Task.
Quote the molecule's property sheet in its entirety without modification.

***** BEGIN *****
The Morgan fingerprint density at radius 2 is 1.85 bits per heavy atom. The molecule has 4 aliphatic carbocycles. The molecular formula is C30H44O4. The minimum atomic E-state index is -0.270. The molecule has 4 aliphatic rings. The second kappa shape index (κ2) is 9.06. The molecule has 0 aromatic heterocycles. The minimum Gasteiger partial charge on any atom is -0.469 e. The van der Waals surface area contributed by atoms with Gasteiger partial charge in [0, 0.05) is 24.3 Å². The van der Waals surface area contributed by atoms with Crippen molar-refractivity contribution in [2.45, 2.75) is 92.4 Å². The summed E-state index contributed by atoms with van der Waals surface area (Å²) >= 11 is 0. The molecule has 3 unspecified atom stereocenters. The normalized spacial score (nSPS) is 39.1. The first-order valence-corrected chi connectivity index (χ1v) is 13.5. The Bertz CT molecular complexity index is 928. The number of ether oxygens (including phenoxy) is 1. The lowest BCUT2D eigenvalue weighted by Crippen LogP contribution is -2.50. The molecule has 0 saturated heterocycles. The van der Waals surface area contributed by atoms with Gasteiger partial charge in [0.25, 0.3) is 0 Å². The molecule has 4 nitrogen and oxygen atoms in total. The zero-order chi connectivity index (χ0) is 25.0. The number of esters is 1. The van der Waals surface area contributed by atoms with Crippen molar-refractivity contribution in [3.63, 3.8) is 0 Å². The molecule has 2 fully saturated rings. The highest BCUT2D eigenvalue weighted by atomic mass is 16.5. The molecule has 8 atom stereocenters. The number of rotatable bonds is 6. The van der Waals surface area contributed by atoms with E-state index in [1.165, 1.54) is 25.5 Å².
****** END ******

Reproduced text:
The Morgan fingerprint density at radius 2 is 1.85 bits per heavy atom. The molecule has 4 aliphatic carbocycles. The molecular formula is C30H44O4. The minimum atomic E-state index is -0.270. The molecule has 4 aliphatic rings. The second kappa shape index (κ2) is 9.06. The molecule has 0 aromatic heterocycles. The minimum Gasteiger partial charge on any atom is -0.469 e. The van der Waals surface area contributed by atoms with Gasteiger partial charge in [0, 0.05) is 24.3 Å². The van der Waals surface area contributed by atoms with Crippen molar-refractivity contribution in [2.45, 2.75) is 92.4 Å². The summed E-state index contributed by atoms with van der Waals surface area (Å²) >= 11 is 0. The molecule has 3 unspecified atom stereocenters. The normalized spacial score (nSPS) is 39.1. The first-order valence-corrected chi connectivity index (χ1v) is 13.5. The Bertz CT molecular complexity index is 928. The number of ether oxygens (including phenoxy) is 1. The lowest BCUT2D eigenvalue weighted by Crippen LogP contribution is -2.50. The molecule has 0 saturated heterocycles. The van der Waals surface area contributed by atoms with Gasteiger partial charge in [0.25, 0.3) is 0 Å². The molecule has 4 nitrogen and oxygen atoms in total. The zero-order chi connectivity index (χ0) is 25.0. The number of esters is 1. The van der Waals surface area contributed by atoms with Crippen molar-refractivity contribution in [3.63, 3.8) is 0 Å². The molecule has 2 fully saturated rings. The highest BCUT2D eigenvalue weighted by atomic mass is 16.5. The molecule has 8 atom stereocenters. The number of rotatable bonds is 6. The van der Waals surface area contributed by atoms with E-state index in [1.165, 1.54) is 25.5 Å².